Congo resolves dispute over copper mine
“Freeport-McMoRan, the US copper mining group, has resolved a long-standing dispute with the Democratic Republic of Congo over control of a vast copper mine by giving cash and shares to the government.
The Tenke Fungurume project, which could be ranked among the world’s top 10 new sources of copper, has been plagued by uncertainty since 2007, when Congo’s government decided to review all mining licences signed during the war in the country between 1998 and 2003.
More than a year of negotiations, thought to have involved the US government in support of Freeport, led to changes to the Tenke licence. Under the new terms, Gecamines, the state mining company, will own 20 per cent of Tenke, an increase from 17.5 per cent. Freeport will pay $30m to Congo “in six instalments after reaching certain production milestones”, as well as $5m in “surface area fees”. “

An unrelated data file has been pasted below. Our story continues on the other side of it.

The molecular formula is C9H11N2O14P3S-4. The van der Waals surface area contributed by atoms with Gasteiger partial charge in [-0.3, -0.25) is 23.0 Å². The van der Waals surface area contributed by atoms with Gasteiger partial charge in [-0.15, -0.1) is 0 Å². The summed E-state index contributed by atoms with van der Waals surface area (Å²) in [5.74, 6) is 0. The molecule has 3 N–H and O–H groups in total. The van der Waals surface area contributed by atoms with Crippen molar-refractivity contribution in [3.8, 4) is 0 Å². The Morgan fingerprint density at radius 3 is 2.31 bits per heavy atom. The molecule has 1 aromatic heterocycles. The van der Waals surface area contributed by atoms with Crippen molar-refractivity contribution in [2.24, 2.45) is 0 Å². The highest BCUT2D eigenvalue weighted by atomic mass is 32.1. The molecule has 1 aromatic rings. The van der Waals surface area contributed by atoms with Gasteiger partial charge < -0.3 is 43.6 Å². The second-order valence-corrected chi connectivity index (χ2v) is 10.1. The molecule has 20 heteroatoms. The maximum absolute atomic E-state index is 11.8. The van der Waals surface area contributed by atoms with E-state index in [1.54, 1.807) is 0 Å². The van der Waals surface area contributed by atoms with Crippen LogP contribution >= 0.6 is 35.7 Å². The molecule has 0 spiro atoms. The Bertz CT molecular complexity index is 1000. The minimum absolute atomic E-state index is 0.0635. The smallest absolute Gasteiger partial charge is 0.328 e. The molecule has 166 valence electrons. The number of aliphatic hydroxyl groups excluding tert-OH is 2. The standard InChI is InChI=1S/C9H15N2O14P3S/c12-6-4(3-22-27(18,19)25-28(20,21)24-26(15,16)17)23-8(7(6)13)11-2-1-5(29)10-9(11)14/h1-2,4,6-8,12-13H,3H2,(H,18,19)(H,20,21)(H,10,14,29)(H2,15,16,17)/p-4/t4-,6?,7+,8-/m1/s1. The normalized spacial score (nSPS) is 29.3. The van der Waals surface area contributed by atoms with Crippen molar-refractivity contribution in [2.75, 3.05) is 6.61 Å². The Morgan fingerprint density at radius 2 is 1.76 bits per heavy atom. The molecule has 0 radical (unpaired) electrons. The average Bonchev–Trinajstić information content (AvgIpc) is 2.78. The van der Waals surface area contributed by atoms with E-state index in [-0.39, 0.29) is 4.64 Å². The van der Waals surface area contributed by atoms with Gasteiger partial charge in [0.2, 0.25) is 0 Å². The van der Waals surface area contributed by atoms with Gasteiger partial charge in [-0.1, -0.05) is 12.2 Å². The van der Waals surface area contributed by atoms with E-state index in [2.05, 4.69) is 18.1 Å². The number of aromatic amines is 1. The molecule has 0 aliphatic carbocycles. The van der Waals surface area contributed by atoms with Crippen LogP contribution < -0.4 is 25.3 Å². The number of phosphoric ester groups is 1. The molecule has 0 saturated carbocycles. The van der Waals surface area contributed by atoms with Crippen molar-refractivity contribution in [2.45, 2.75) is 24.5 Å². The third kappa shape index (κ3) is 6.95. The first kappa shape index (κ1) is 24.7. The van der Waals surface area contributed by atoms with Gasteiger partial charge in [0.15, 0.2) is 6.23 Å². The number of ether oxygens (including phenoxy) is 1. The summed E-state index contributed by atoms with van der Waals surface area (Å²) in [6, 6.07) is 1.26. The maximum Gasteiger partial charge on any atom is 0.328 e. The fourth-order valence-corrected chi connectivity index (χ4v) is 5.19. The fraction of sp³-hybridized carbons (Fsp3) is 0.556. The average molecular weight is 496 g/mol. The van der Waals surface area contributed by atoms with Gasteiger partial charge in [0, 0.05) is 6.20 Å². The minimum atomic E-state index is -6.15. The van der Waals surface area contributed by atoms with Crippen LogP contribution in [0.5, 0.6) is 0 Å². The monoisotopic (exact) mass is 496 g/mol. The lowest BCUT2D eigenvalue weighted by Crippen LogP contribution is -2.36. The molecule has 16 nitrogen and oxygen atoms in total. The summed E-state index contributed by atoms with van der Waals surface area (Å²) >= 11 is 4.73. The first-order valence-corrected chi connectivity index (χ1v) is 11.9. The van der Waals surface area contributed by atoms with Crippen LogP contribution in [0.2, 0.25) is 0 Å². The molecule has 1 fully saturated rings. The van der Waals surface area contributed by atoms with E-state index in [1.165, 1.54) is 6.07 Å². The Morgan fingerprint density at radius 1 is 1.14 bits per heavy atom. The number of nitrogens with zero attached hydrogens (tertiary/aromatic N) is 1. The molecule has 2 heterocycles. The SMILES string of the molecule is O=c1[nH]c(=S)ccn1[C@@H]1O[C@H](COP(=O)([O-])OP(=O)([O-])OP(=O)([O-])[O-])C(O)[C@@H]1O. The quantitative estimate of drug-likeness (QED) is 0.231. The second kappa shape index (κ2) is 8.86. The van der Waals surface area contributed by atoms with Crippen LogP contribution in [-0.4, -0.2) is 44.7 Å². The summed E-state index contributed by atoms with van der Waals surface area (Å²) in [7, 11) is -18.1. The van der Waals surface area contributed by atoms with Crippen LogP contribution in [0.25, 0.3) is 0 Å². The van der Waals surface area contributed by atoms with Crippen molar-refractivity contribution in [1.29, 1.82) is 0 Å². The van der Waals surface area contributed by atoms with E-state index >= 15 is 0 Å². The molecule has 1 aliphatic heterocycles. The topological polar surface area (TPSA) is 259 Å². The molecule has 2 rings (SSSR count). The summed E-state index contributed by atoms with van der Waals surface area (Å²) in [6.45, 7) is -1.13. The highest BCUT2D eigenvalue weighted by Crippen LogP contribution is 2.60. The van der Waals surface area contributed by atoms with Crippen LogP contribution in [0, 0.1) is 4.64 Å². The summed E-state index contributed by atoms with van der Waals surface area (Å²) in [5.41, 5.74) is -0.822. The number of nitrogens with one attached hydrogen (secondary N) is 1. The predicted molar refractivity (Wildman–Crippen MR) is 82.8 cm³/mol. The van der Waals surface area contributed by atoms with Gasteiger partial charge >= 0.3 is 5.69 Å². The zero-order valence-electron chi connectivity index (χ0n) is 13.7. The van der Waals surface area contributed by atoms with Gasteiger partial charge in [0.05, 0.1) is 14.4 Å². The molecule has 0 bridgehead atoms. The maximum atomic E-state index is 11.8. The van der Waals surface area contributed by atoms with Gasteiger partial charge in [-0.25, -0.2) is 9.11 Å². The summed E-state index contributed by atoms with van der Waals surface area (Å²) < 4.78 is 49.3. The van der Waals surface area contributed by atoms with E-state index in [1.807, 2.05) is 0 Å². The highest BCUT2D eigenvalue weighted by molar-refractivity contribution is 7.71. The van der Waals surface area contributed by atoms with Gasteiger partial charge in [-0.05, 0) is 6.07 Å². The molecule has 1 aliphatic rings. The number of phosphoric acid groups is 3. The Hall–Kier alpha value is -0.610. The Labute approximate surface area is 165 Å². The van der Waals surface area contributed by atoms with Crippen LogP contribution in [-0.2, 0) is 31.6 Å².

Source: Financial Times, October 26 2010
- The development of the deposit, staring early 2009, has not stopped during the dispute. However, full production has not yet been reached.
- The Tenke deposit is owned by Freeport-McMoran and Lundin Mining. Furthermore Gecamines, the state-owned mining company of Congo, holds 20% of the mine’s shares.
- The arrangement between Freeport-McMoran and the government of Congo could be seen as a model for other land right and mining arrangements between foreign mining companies and African governments. A fee for access to the land helps the government to invest in infrastructure, while the parties both commit to the success of the project by tying the payments to production milestones and by both holding a shares of the project.
©2010 | Wilfred Visser | thebusinessofmining.com